Rapid rise in liver deaths highlights new challenges in treatment and prevention despite gains in fighting hepatitis C, researchers say.
Deaths from cirrhosis rose in all but one state between 1999 to 2016, with increases seen most often among young adults, a new study shows.
Deaths linked to the end stages of liver damage jumped by 65 percent during that period — with alcohol a major cause, adults ages 25 to 34 the biggest victims and fatalities highest among whites, American Indians and Hispanics.
By collecting national data, Tapper and study co-author Neehar Parikh, M.D., M.S., confirmed a sobering fact: More young people are drinking themselves to death.
The data published in the journal BMJ show adults ages 25 to 34 experienced the highest average annual increase in cirrhosis deaths — about 10.5 percent each year. The rise was driven entirely by alcohol-related liver disease, the authors say.
"Each alcohol-related death means decades of lost life, broken families and lost economic productivity," says Tapper, a member of the University of Michigan Division of Gastroenterology and Hepatology and health services researcher at U-M's Institute for Healthcare Policy and Innovation.
"In addition, medical care of those dying from cirrhosis costs billions of dollars."
Cirrhosis can be caused by a virus like hepatitis C, fatty liver disease or alcohol abuse.
The rise in liver deaths is not where liver specialists expected to be after gains in fighting hepatitis C, a major liver threat often seen in baby boomers. Antiviral medications have set the course to one day eradicate hepatitis C.
But the study highlights new challenges in preventing liver deaths beyond hepatitis.
"We thought we would see improvements, but these data make it clear: Even after hepatitis C, we will still have our work cut out for us," says Tapper.
Cirrhosis deaths on the rise
That mortality due to cirrhosis began increasing in 2009 — around the time of the Great Recession, when the economic downturn led to loss of people's savings, homes and jobs — may offer a clue as to its cause.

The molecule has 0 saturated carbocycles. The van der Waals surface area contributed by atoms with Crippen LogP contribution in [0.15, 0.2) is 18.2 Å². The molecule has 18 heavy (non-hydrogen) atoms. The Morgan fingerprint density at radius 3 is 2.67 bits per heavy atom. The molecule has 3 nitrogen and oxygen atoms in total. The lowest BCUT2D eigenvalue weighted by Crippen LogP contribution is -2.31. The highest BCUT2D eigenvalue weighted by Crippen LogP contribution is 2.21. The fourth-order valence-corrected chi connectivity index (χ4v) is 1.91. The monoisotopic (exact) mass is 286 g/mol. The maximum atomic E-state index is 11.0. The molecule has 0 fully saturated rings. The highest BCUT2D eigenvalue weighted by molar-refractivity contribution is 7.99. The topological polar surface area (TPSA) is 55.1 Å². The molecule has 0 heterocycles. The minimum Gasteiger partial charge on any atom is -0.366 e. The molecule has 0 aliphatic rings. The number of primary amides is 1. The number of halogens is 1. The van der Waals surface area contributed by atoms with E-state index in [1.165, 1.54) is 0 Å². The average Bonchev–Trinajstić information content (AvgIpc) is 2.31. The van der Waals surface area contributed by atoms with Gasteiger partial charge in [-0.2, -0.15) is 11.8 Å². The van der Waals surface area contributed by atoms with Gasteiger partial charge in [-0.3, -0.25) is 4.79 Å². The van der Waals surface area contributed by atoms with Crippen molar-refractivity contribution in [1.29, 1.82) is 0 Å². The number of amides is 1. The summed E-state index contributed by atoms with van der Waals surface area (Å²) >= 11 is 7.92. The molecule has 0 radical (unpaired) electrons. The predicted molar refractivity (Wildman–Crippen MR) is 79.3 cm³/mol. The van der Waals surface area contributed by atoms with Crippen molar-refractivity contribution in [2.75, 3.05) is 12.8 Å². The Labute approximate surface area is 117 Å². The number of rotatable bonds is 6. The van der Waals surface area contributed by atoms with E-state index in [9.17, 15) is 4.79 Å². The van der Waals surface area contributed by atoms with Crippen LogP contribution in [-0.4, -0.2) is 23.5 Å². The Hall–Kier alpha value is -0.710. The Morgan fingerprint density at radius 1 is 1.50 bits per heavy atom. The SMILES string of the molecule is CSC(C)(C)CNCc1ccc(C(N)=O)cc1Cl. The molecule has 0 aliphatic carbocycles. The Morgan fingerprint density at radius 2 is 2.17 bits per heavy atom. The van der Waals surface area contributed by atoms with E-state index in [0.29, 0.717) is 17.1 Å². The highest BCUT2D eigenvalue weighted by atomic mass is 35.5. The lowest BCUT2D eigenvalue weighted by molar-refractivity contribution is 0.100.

"We suspect that there is a connection between increased alcohol use and unemployment associated with the global financial crisis. But more research is needed," Tapper says.
Cirrhosis caused 460,760 deaths during the seven-year study period; about one-third were attributed to hepatocellular carcinoma, a common type of liver cancer that is often caused by cirrhosis, researchers found.
The rapid rise in liver deaths underscores gaps in care and opportunities for prevention and early detection.Neehar Parikh, M.D., M.S.
In 2016 alone, 11,073 lives were lost to liver cancer, a number that has doubled since 1999.
New cases of liver cancer have largely been associated with cirrhosis of the liver and widespread obesity giving rise to non-alcoholic fatty liver disease.
Long-term survival from liver cancer is possible but complicated by a lack of early detection and scarce treatment options when cancer reaches advanced stages, says Parikh, medical director of the Liver Tumor Program at the U-M Rogel Cancer Center. He also researches liver cancer treatment outcomes.
"The rapid rise in liver deaths underscores gaps in care and opportunities for prevention and early detection," Parikh says.
Preventing future problems
Researchers studied the trends in liver deaths due to cirrhosis by examining death certificates compiled by the Centers for Disease Control and Prevention's Wide-Ranging Online Data for Epidemiologic Research dataset.
The study's goal was to determine trends in liver disease deaths and which groups have been impacted most across the country. The research showed:
It is hitting many states especially hard — namely Kentucky, Alabama, Arkansas and New Mexico, where cirrhosis deaths were highest.
Cirrhosis mortality is improving only in Maryland, according to a state-by-state analysis.
Liver cancer rates surged among all racial and ethnic groups except among Asians and Pacific Islanders.
Deaths from alcohol-related liver disease are preventable, say the authors, who suggest strategies such as taxes on alcohol, minimum prices for alcohol and reducing marketing and advertising to curb problem drinking. Higher alcohol costs have been linked with decreased alcohol-related deaths.
United States dietary guidelines say men can safely consume up to two alcoholic drinks a day and women up to one drink a day. However, a recent international study says just five drinks a week can be associated with decreased life span.
Helping adults understand safe levels of drinking and how it can impact their lives can be a challenge.
"We can do a better job of recognizing when substance abuse treatment is needed, but policies that affect price and promotion also deserve attention," Tapper says.
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